Monday, August 15, 2011

Chapter 22: What's better than asking a friend to tea?

Being asked to tea by the new minister's wife.

Among other things, it signals that all has been forgiven after the anodyne cake incident. Phew.

Also, no one gets drunk when Mrs. Allan is the hostess.

This is another vignette/not-much-plot chapter. What we get to see is a snippet of Anne growing up -- a little bit.
"That is the first time I was ever called 'Miss.' Such a thrill as it gave me!"
"For Anne to take things calmly would have been to change her nature."
"Marilla had almost begun to despair of ever fashioning this waif of the world into her model little girl of demure manners and prim deportment. Neither would she have believed that she really liked Anne much better as she was."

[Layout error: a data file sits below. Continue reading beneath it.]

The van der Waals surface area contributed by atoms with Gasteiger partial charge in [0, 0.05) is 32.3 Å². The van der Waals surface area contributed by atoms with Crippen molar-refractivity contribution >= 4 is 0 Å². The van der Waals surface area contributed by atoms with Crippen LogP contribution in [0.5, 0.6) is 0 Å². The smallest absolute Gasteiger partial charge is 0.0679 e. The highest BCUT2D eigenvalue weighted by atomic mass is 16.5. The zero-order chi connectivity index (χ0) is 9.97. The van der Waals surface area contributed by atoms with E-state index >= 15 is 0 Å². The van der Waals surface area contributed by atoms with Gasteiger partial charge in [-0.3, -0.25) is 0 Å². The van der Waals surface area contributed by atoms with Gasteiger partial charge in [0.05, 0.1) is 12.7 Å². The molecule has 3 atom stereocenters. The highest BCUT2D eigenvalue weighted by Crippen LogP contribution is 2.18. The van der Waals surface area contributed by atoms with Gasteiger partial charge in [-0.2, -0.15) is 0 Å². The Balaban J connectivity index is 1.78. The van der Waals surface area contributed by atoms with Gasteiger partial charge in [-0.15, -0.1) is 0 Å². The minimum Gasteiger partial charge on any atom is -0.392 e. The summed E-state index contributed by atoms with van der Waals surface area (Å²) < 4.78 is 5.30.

By the way, the two poetic allusions in this chapter show both how effectively Anne has spread through the world, and also how well Montgomery knew her stuff. A quick Google search for "spirit and fire and dew" (Robert Browning) and "deeps of affliction" (John Owen) turn up just as many pages about the book as references to the originals.

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